Home of 2015: Small, Green, and Casual

The National Association of Home Builders (NAHB) recently published the results of new research into what Americans are looking for in their next home.  The electronic survey — The New Home in 2015 — went to 3,019 builders, designers, architects, and marketing specialists, and 238 of the total pool responded.  From the responses, the NAHB determined that new homes will be smaller, greener, and more casual.

Smaller Home of the Future

Specifically, the new home of 2015 will be about 10% smaller than average at about 2,152 square feet.  This is driven by several factors such as need (not want) purchases, strict mortgage underwriting, an aging population, low appreciation expectations, and heating/cooling costs.

Greener Home of the Future

The average new home is very likely to have low-e windows, dual-flush toilets, low-flow faucets, engineered wood components, and Energy Star certification.  It’s also “somewhat likely” to have added insulation, tankless water heating, solar water heating, and NAHB certification.  This home is unlikely to have renewable gadgets like small wind and geothermal or LEED certification.  (Keep in mind this is NAHB’s survey).

More Casual Home of the Future

The average new home is very likely to have a great room that combines the kitchen, living room, and family room.  It’ll also have a two-car garage, ground-level master, and a laundry room.  This home won’t have, according to respondents, four or more bedrooms, three or more bathrooms, three or more garage spaces, or anything like a mudroom, dining room, media room, hobby room, or sun room.

What About Existing Homes?

The new home is competition for the existing.  Thus, by extrapolation, perhaps energy- and water-saving upgrades will do more for purchasers than other things such as indoor fireplaces and mudrooms.  Similarly, if your project contemplates an addition or revision to the current floor plan, consider the flow of the great room and whether extra rooms are necessary.  Forget lavish, ornate, and excessive; focus on efficient, open, and practical.

Do you agree or disagree?  What will the home of 2015 look like?

[+] View The New Home of 2015 Study.

  • http://benchmarkmodern.com garth

    Nice! I like what I am seeing. It’s about time!

  • Anne

    I completely agree with the trend to smaller, less expensive and more easily maintained homes. I think you’re wrong on the mudroom being left out of designs. As the overall footprint becomes smaller, mudrooms combined with laundry and lots of built-in storage will become a necessity!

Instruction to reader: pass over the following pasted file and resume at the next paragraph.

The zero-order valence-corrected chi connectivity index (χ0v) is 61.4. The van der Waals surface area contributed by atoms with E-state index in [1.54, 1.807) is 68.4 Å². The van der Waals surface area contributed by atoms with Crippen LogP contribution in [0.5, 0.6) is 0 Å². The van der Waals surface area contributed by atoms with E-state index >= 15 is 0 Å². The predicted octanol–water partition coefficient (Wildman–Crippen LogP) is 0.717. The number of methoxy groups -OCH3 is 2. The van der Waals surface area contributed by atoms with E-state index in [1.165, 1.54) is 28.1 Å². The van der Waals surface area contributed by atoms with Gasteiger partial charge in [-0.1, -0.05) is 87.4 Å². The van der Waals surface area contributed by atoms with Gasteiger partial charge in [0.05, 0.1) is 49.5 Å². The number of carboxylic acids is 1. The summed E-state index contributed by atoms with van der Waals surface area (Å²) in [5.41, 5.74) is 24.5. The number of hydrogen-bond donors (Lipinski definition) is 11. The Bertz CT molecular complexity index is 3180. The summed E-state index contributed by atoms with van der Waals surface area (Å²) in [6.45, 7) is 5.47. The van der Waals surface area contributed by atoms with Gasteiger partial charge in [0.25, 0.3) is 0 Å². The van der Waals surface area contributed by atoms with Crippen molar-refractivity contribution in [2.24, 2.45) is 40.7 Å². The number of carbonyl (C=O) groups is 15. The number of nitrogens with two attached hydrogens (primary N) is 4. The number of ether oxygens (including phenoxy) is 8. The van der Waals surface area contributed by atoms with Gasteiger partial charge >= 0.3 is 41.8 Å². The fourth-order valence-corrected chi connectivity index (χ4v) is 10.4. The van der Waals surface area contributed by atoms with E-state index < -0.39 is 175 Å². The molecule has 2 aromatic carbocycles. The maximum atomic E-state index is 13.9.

• http://twitter.com/EcoHomeStore Eco Home Store

    I do think that younger folks will do away with a lot of the formal rooms. I believe there will be more multi-purpose rooms. Not quite lofts but a hybrid of more traditional homes with loft-like qualities.

  • Anonymous

    I can’t wait to live in this kind of home.

  • http://www.portlandtradesmen.com Jesse Pender

    This sounds about right. I think one of the big things we can do to reduce the environmental impact of our homes is to keep in mind future trends. The majority of the remodel projects that I do are instigated by style choice rather than practical need. The more we understand design trends, the less building materials will be needlessly wasted. Thanks for posting.

  • Linda

    I agree with smaller, less formal, but the example floor plan can be improved upon.
    For one, I wouldn’t want to look at a toilet every time I travel from the kithen to the dining
    room. Small changes could really enhance live-ability.

  • http://monterey-window-cleaner.com/ Ross

    The difference doesn’t have to be dramatic – better still if it is, but just designing with a outlook toward passive solar can make a huge difference. People don’t realize what a difference it can make when they choose a designer that is ‘green’ oriented.

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  • Amy @ anestforallseasons

    I agree with everything except the mud and hobby rooms…moms will insist on these!!

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